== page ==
It’s just that as an American, I think I have fallen for the illusion of the possibility of female equality in way that women in other countries never have.  (The irony is that at this moment in my home country, women’s rights; to reproductive, financial and professional freedom are being eroded more that any other time in recent history.  Hard won battles of the 60’s and 70’s are being erased with nary an outcry.)

Here ‘paternalism’ rules the day – and no one pretends any different.

But there is more to Iris that a forthright, intelligent, independent individual.  She is also a nurturer, a caregiver, a nurse in the very sense of the word.

What could be more nurturing that offering up her home to an unknown stranger from another land?

“Ximena”

photo (38)

Iris and the other members of her apartment complex have adopted a white and orange stray cat that answers to a variety of affectionate terms.  One of these is “Nena”.  One my first day here, I confused “Nena” as a shortened version of Ximena, so Ximena she is.

This straggly looking, mangy little ball of fluff is adored by the residents of the small apartment building.  Typical of most cats, she is “owned”  by none, but owns each neighbor in turn.  But it was Iris who took up donations to get Ximena surgery she needed and routine veterinary care.  All the residents share in the feeding and care of the street cat – including applying a cream to her healing surgical scar, but it is Iris whom Ximena usually seeks.

While most of the residents leave their doors open during the afternoons to invite Ximena in, Ximena is most often found either inside our apartment, or bellowing outside the door (on the rare occasions that is is closed.)  She wanders in with the grace and arrogance that only a cat possesses.

She carries herself with a dignity that belies her ‘homeless’ state as to say she isn’t a vagabond but a seasoned traveler as she visits each apartment in turn – but always comes back to Iris to stay all afternoon and overnight.

Some of the neighbors our jealous of Ximena’s attention, but with our weekly journeys to Sincelejo, they always have an apportunity to host ‘Nena as their favored guest.

Iris loves to cook – and does so easily, deliciously.  She embraces a healthy lifestyle filled with daily exercise and fresh fruit and vegetables.

salad made of exotic fruits

salad made of exotic fruits

We talk about my love of Colombian food – and together one day in the kitchen, we make brevas.  She tells me with a smile that she has never made them, but used to watch her grandmother cook them for a sweet tweet.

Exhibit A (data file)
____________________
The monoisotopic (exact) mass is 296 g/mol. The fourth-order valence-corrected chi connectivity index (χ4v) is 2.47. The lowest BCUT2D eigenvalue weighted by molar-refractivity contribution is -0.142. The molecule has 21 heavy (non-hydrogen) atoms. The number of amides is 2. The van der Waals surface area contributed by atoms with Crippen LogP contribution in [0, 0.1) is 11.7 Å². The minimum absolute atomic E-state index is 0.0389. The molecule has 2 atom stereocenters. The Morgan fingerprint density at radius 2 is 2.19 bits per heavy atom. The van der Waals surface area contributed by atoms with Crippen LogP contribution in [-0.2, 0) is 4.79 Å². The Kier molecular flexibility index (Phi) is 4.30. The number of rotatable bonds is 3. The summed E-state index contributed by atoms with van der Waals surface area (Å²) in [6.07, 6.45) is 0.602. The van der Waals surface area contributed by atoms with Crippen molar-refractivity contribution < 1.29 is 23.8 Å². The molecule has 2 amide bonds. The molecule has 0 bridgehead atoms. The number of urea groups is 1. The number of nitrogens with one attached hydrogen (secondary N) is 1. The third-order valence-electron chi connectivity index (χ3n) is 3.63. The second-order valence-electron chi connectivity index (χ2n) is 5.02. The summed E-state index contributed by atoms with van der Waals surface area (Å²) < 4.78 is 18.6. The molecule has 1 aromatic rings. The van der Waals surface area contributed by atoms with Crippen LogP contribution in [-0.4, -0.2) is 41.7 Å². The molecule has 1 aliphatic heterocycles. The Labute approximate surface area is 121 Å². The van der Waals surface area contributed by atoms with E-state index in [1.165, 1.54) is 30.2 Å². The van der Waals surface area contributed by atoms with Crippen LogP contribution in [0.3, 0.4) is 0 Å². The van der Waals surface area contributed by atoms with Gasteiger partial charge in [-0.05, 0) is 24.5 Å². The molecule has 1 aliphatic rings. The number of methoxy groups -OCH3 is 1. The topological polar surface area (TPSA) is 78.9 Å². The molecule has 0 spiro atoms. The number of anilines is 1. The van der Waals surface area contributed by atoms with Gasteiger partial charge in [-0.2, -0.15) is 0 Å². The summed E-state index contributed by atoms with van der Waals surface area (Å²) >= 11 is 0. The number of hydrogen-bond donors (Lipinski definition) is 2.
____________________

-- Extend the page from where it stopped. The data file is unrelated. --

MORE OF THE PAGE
Boiling brevas: Photo by Camila

Boiling brevas: Photo by Camila

We savor the sugary treat, one breva at a time over the next several days.

In  addition to learning how to perform saphenectomies from Dr. Barbosa, Iris is teaching me how to crochet.  My first project will be one of the small bags that is in a style typical for Colombia.  I think it is ironic that it seems easier to suture that it is to crochet.

Iris 003

But Iris is endlessly patient with me – and slowly, slowly as I unravel my mistakes and start again, I am making progress.  She has a blogspot where she showcases her latest creations.  She recently received national accreditation as a ‘native artist’ to participate in festivals and art fairs that specialize in traditional Colombia crafts.

Today, as we sit on the sofa, crocheting, we talk about plans for the Semana Santa (Easter Week).  The secretarial staff in Sincelejo has vacation plans and wants to keep the office closed all week so she can visit a boyfriend in Medellin – but Iris and I think it should remain open for the patients.  We plan to offer to staff the office, so that patients won’t have to wait a week to be seen.  We will have to navigate and negotiate carefully and diplomatically to prevent causing any hard feelings but as Iris points out, it’s the right thing to do for the patients – and the doctors, and that’s what matters. (My motives are admittedly more self-serving: more clinic = more surgery.)

*This type of questioning is fairly pervasive throughout Colombia, and is often performed as part of introductory conversation.  Once a taxi driver in Bogotá directed me to the nearest fertility clinic when I responded “No” to the question about children.  He wasn’t rude, on the contrary, he thought he was being helpful.

** Iris prefers not to have her picture taken.